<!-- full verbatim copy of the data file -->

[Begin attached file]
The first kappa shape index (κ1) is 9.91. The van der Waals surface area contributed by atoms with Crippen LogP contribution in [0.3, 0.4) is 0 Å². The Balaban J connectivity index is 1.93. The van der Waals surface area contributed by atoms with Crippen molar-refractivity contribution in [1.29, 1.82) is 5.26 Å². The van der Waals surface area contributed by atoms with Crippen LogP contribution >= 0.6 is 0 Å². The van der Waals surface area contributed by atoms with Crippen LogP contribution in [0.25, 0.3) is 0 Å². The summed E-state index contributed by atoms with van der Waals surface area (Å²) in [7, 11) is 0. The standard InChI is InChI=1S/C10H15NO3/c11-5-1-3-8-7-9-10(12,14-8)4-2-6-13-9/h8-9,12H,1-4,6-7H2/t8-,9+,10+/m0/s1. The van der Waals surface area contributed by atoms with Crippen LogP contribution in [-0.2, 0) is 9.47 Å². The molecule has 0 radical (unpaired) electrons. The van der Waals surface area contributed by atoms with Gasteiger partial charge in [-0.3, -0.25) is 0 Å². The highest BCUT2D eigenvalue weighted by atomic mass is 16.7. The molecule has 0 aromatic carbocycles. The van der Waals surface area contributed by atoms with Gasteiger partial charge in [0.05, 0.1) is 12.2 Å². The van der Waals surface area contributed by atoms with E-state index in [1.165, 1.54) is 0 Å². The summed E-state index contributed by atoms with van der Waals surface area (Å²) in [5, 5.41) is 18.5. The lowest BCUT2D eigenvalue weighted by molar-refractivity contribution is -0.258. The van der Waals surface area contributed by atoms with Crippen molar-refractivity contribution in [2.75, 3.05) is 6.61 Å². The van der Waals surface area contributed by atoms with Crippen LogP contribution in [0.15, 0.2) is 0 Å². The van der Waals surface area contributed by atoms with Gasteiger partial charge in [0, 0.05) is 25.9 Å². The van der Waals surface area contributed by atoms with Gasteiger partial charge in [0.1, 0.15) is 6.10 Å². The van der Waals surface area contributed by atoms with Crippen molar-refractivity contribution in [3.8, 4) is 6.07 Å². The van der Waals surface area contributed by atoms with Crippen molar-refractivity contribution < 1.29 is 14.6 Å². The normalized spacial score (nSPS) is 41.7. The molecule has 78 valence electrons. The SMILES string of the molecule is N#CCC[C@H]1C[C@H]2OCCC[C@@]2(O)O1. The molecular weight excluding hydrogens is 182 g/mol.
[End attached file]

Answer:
The first kappa shape index (κ1) is 9.91. The van der Waals surface area contributed by atoms with Crippen LogP contribution in [0.3, 0.4) is 0 Å². The Balaban J connectivity index is 1.93. The van der Waals surface area contributed by atoms with Crippen molar-refractivity contribution in [1.29, 1.82) is 5.26 Å². The van der Waals surface area contributed by atoms with Crippen LogP contribution >= 0.6 is 0 Å². The van der Waals surface area contributed by atoms with Crippen LogP contribution in [0.25, 0.3) is 0 Å². The summed E-state index contributed by atoms with van der Waals surface area (Å²) in [7, 11) is 0. The standard InChI is InChI=1S/C10H15NO3/c11-5-1-3-8-7-9-10(12,14-8)4-2-6-13-9/h8-9,12H,1-4,6-7H2/t8-,9+,10+/m0/s1. The van der Waals surface area contributed by atoms with Crippen LogP contribution in [-0.2, 0) is 9.47 Å². The molecule has 0 radical (unpaired) electrons. The van der Waals surface area contributed by atoms with Gasteiger partial charge in [-0.3, -0.25) is 0 Å². The highest BCUT2D eigenvalue weighted by atomic mass is 16.7. The molecule has 0 aromatic carbocycles. The van der Waals surface area contributed by atoms with Gasteiger partial charge in [0.05, 0.1) is 12.2 Å². The van der Waals surface area contributed by atoms with E-state index in [1.165, 1.54) is 0 Å². The summed E-state index contributed by atoms with van der Waals surface area (Å²) in [5, 5.41) is 18.5. The lowest BCUT2D eigenvalue weighted by molar-refractivity contribution is -0.258. The van der Waals surface area contributed by atoms with Crippen molar-refractivity contribution in [2.75, 3.05) is 6.61 Å². The van der Waals surface area contributed by atoms with Crippen LogP contribution in [0.15, 0.2) is 0 Å². The van der Waals surface area contributed by atoms with Gasteiger partial charge in [0, 0.05) is 25.9 Å². The van der Waals surface area contributed by atoms with Gasteiger partial charge in [0.1, 0.15) is 6.10 Å². The van der Waals surface area contributed by atoms with Crippen molar-refractivity contribution in [3.8, 4) is 6.07 Å². The van der Waals surface area contributed by atoms with Crippen molar-refractivity contribution < 1.29 is 14.6 Å². The normalized spacial score (nSPS) is 41.7. The molecule has 78 valence electrons. The SMILES string of the molecule is N#CCC[C@H]1C[C@H]2OCCC[C@@]2(O)O1. The molecular weight excluding hydrogens is 182 g/mol.